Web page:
How Would Your Friends Rate You?
It is one of the truths of human nature that we ask for honesty from our friends, family and loved ones, so long as that honesty is unfailingly positive and contains no bad news whatsoever.
We crave attention and revel in approval, seeking it by means both conscious and sneaky. We ask directly (“Is this what you were looking for?”) and solicit passively (“I’m not very good at this, so I hope it’s close to what you’re looking for”). We ask leading questions (“Does this shirt make my stomach look fat?”) and frame our statements to solicit responses (“Ugh, this shirt makes my stomach look fat”). We lightly bait those whose approval we crave (“I’m only buying this shirt if it doesn’t make my stomach look fat”). Be honest, we say, when what we really mean is just tell me I’m OK.
When we’re asked to furnish those honest assessments of a loved one, spouse, colleague, barista, barber or bartender, we make a full stop, our brains flinging themselves through a maze of psychological pulls and snap decisions. Should I be honest with this person? Can I be honest? Will they take my honesty too hard? Will they be hurt?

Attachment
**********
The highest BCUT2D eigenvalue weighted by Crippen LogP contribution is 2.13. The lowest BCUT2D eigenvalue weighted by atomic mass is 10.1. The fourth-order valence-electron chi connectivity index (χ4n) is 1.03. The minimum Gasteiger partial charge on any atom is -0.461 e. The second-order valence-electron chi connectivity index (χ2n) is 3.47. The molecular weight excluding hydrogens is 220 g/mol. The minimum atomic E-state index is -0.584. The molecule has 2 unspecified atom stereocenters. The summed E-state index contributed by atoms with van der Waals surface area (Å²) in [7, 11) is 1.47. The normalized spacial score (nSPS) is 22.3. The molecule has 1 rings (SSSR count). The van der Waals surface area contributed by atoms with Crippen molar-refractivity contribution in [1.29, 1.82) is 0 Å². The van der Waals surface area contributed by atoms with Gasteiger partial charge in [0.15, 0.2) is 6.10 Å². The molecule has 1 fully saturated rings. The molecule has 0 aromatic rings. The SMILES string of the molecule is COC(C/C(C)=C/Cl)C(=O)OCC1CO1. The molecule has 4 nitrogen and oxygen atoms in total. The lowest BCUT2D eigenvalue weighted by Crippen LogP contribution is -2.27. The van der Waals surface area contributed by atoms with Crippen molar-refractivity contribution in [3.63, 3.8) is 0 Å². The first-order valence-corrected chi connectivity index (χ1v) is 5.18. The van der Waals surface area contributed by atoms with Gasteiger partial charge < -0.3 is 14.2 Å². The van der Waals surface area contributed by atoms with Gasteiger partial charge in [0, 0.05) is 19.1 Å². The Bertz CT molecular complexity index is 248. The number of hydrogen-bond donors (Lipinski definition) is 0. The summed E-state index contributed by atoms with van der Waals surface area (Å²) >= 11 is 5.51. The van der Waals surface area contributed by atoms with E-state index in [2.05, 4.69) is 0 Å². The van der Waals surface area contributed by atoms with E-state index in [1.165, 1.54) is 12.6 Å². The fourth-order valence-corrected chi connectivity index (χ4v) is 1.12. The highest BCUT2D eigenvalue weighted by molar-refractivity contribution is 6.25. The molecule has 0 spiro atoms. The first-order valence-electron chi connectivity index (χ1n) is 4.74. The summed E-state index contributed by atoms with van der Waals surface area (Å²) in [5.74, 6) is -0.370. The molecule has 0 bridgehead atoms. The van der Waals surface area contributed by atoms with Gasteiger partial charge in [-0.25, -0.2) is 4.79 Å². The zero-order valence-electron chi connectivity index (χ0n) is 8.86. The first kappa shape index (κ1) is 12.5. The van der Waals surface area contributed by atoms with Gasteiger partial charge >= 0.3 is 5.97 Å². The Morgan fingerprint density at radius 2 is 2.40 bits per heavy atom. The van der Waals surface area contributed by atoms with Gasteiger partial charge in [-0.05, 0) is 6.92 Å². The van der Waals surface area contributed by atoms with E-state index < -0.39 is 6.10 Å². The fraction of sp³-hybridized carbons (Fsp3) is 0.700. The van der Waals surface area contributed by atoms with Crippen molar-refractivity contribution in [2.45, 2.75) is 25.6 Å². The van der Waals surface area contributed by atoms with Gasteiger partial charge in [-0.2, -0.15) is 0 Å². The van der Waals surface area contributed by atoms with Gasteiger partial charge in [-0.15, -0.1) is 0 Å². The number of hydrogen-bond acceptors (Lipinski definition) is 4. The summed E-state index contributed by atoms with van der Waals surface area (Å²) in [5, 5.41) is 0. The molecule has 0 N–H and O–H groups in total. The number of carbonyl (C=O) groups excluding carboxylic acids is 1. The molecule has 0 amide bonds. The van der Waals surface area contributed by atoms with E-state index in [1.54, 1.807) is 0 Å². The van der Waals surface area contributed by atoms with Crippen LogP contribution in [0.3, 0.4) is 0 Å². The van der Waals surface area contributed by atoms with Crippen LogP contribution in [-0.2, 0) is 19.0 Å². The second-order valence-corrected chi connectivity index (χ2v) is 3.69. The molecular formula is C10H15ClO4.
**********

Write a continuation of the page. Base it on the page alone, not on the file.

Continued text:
Feedback, in short, sucks. When it’s bad, we ignore it, push it away or spend hours listing the reasons why it’s illegitimate, biased or unfair. When it’s good, we wrap ourselves tightly in a blanket of it, assured that our self-opinions have been safely validated. It’s a hopelessly tricky thing. So when SUCCESS asked me to submit to a 360-degree feedback review of myself via friends, family and colleagues, I’m pretty sure I said yes without thinking it all the way through.